Background: Experimental and clinical evidence support the role of macrophage Toll-like receptor signaling in maternal anti-SSA/Ro-mediated congenital heart block (CHB).
Objectives: Hydroxychloroquine (HCQ), an orally administered Toll-like receptor antagonist widely used in lupus including during pregnancy, was evaluated for efficacy in reducing the historical 18% recurrence rate of CHB.
Methods: This multicenter, open-label, single-arm, 2-stage clinical trial was designed using Simon's optimal approach. Anti-SSA/Ro-positive mothers with a previous pregnancy complicated by CHB were recruited (n = 19 Stage 1; n = 35 Stage 2). Patients received 400 mg daily of HCQ prior to completion of gestational week 10, which was maintained through pregnancy. The primary outcome was 2° or 3° CHB any time during pregnancy, and secondary outcomes included isolated endocardial fibroelastosis, 1° CHB at birth and skin rash.
Results: By intention-to-treat (ITT) analysis, 4 of 54 evaluable pregnancies resulted in a primary outcome (7.4%; 90% confidence interval: 3.4% to 15.9%). Because 9 mothers took potentially confounding medications (fluorinated glucocorticoids and/or intravenous immunoglobulin) after enrollment but prior to a primary outcome, to evaluate HCQ alone, 9 additional mothers were recruited and followed the identical protocol. In the per-protocol analysis restricted to pregnancies exposed to HCQ alone, 4 of 54 (7.4%) fetuses developed a primary outcome as in the ITT. Secondary outcomes included mild endocardial fibroelastosis (n = 1) and cutaneous neonatal lupus (n = 4).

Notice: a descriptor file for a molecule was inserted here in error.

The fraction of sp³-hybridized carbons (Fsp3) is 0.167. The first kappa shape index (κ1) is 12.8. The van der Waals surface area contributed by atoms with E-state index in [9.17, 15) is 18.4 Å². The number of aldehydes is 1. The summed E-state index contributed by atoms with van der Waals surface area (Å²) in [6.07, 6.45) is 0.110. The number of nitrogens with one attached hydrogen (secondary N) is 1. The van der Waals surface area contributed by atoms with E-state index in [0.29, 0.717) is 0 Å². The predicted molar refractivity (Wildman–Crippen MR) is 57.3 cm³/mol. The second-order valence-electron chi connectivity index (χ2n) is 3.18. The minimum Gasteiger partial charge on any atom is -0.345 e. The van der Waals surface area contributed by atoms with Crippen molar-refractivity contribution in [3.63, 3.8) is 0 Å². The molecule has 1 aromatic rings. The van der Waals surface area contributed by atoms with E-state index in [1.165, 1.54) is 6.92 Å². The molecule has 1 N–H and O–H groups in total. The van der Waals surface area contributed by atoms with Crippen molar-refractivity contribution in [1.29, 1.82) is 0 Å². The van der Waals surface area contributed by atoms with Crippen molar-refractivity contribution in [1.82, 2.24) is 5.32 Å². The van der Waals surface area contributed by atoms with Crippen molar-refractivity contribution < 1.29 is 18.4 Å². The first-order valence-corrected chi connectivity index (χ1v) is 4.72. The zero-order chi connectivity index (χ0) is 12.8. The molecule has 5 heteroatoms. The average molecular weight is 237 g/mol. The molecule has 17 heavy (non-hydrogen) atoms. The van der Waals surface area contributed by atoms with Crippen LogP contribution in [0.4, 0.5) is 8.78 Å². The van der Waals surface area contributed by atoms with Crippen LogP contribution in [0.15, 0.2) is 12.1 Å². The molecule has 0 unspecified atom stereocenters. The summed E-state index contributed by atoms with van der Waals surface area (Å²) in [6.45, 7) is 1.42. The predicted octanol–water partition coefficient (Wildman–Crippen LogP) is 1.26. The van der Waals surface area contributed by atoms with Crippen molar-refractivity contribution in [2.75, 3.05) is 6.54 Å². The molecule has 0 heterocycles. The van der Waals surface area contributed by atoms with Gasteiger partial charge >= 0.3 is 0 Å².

Conclusions: These prospective data support that HCQ significantly reduces the recurrence of CHB below the historical rate by >50%, suggesting that this drug should be prescribed for secondary prevention of fetal cardiac disease in anti-SSA/Ro-exposed pregnancies. (Preventive Approach to Congenital Heart Block With Hydroxychloroquine [PATCH]; NCT01379573).
Keywords: anti-SSA/Ro antibodies; congenital heart block; hydroxychloroquine; neonatal lupus; prevention.
Copyright © 2020 American College of Cardiology Foundation. Published by Elsevier Inc. All rights reserved.